Are Wind Turbines Recyclable? Germany Answers

‘World first’ recyclable wind turbine blade gets ready for its German premiere. Wind turbines with recyclable blades will be installed in an offshore wind farm off the coast of Heligoland

Are Wind Turbines Recyclable? Germany Answers

World’s first’ recyclable wind turbine blade gets ready for its German premiere!

Siemens Gamesa Renewable Energy has announced the launch of RecyclableBlade, the world’s first wind turbine blade that can be recycled at the end of its lifecycle. The first six 81-meter long RecyclableBlades have been produced at the Siemens Gamesa blade factory in Aalborg, Denmark.


Recyclable Wind turbines with recyclable blades will be installed in an offshore wind farm off the coast of Heligoland

The island of Heligoland in north western Germany will soon become home to what is claimed to be the world’s first recyclable wind turbine blade.

Developed by Siemens Gamesa, the technology will be tested in the Kaskasi offshore wind farm that will be constructed 35 kilometres north of the island.

The 81-metre long blades are designed to enable the recycling of the composite parts into new products at the end of their lifecycle.

The blades are using a new type of resin with a chemical structure that makes it easier to efficiently separate the resin from other components of the wind turbine blade.

The Spanish-German wind engineering company is working closely with three of its major customers – with RWE to install and pilot the innovative recyclable blades at the Kaskasi offshore wind power plant in Germany for the first time and is expected to commence commercial operations in 2022. The firm said it is also working with EDF Renewables with the aim to deploy several sets of RecyclableBlade at a future offshore project and with wpd with the intention to install sets of the RecyclableBlade at one of their future offshore wind power plant.

Wind turbines are an excellent source of clean power, but the issue of what to do with them when they are no longer needed is a headache for the industry. This is because today’s turbine blades are built from composite materials – older blades from glass fiber, newer ones from carbon fiber. Such composite materials might be light and strong, but they are also extremely hard to recycle.

As countries all around the world attempt to ramp up their clean, renewable energy capacity, wind turbines will be deployed at an unprecedented pace, which in turn increases pressure on the sector to find sustainable solutions to the disposal of blades. As the number of installations and turbine sizes continue to increase, it becomes even more important to reduce the amount of waste and to reuse and recycle all parts to achieve a green future.

Siemens Gamesa recyclable wind turbine blades are made from a combination of materials cast together with resin to form a strong and flexible lightweight structure. The chemical structure of this new resin type makes it possible to efficiently separate the resin from the other components at the end of the blade’s working life. The firm describes it as a “mild” process that protects the properties of the materials in the blade, in contrast to other existing ways of recycling conventional wind turbine blades. The materials can then be reused in new applications after separation.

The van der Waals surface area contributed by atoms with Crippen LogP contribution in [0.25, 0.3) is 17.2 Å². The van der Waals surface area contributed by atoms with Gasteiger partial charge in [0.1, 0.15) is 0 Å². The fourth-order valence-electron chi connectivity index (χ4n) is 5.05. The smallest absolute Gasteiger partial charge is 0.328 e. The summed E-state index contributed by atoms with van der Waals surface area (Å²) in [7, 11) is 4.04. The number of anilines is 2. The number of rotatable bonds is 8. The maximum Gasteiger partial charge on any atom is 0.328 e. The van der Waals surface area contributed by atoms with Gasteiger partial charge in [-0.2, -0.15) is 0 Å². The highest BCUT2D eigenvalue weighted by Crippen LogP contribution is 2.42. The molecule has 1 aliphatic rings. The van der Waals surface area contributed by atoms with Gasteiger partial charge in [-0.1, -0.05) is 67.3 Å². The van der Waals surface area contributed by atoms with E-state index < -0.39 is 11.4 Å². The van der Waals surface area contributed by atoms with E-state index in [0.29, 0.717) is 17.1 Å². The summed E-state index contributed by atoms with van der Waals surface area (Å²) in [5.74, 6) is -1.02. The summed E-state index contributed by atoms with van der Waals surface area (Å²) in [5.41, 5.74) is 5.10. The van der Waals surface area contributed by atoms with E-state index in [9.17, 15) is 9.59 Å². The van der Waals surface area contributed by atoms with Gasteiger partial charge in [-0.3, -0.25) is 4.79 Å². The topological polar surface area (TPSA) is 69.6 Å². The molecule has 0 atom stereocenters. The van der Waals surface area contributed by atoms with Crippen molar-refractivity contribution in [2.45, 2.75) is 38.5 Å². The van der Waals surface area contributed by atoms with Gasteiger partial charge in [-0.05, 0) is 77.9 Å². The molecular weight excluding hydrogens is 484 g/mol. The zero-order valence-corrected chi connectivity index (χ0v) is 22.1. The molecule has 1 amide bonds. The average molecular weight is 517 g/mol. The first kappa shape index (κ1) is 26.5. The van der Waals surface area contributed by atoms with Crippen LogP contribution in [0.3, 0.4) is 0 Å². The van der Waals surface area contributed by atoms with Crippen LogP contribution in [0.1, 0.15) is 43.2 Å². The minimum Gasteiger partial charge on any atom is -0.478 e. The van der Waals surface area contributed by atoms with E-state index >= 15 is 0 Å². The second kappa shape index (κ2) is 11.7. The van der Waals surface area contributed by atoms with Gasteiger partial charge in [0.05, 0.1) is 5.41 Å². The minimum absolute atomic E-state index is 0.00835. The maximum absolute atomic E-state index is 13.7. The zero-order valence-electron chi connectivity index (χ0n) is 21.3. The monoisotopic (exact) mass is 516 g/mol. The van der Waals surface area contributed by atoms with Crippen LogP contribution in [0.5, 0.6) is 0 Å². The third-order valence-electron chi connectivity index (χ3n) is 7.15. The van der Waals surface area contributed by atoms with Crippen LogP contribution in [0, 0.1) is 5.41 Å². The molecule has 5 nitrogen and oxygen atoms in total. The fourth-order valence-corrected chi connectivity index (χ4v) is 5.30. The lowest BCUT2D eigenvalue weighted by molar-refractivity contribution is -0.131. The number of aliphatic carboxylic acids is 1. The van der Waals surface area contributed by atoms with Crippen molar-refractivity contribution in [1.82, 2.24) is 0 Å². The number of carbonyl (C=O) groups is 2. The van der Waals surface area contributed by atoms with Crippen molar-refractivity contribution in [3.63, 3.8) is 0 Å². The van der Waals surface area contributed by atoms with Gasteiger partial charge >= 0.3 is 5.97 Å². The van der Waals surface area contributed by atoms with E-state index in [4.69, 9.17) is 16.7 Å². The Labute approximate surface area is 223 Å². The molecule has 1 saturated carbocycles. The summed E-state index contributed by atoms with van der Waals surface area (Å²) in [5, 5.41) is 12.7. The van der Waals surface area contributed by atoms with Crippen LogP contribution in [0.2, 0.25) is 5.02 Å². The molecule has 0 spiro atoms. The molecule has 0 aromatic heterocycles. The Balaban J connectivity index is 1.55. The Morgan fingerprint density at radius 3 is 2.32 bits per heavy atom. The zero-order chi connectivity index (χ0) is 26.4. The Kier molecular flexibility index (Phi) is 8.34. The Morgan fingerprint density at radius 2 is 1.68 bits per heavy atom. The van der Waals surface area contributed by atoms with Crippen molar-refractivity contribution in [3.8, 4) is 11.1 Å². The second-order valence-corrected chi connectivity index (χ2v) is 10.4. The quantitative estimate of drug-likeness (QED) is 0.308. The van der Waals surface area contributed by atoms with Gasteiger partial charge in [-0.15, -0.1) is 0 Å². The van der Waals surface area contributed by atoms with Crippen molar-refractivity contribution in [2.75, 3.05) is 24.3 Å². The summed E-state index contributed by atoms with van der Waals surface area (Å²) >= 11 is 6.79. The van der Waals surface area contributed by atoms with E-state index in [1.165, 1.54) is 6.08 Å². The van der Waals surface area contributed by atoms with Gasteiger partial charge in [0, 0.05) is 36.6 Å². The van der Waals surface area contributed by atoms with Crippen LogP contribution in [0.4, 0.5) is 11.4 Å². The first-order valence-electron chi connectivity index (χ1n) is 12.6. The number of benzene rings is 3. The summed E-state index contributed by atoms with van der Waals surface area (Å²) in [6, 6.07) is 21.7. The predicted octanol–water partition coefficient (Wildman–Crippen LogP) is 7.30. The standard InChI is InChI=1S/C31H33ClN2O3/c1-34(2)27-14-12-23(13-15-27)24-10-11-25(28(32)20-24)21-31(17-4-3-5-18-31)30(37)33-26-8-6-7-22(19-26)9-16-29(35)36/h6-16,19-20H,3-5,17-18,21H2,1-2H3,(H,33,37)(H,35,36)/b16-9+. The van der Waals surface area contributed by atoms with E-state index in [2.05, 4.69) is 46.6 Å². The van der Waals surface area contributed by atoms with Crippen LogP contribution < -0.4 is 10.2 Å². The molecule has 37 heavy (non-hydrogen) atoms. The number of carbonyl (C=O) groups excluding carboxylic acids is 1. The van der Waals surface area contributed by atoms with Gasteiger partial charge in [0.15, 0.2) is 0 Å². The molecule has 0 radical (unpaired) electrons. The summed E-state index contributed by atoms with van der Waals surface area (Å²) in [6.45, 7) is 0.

This breakthrough is a crucial step towards Siemens Gamesa’s ambitious goal to make turbines fully recyclable by 2040.

“Our aspiration is to produce wind turbines that can generate renewable electricity for 20-30 years. When they reach the end of their useful life, we can separate the materials and use them for new relevant applications. The RecyclableBlade is a great step in that direction and well ahead of our 2040 goal,” said Gregorio Acero, Head of Quality Management & Health, Safety, and Environment at Siemens Gamesa.

In the past few years, many major players in wind energy have announced their plans to tackle the growing problem of how to dispose of turbines in an environmentally friendly way. Last year, the ZEBRA (Zero wastE Blade ReseArch) project was announced, which aims to develop the first 100% recyclable wind turbine blades.

In May 2021, Vestas announced its CETEC project that aims to present a fully scoped solution for the full recyclability of wind turbine blades. And in June, Denmark’s Ørsted said it would either reuse, recycle, or recover all of the wind turbine blades in its worldwide portfolio of onshore and offshore wind farms once they’re decommissioned.

The technology is expected to support research into the full recyclability of wind turbines.

Once operational, the RWE-owned project is forecast to supply the equivalent of approximately 400,000 households with green electricity.

Source Energy Live news

Arsalan Ahmad

Arsalan Ahmad is a Research Engineer working on 2-D Materials, graduated from the Institute of Advanced Materials, Bahaudin Zakariya University Multan, Pakistan. LinkedIn: https://www.linkedin.com/in/arsalanahmad-materialsresearchengr/

Leave a Reply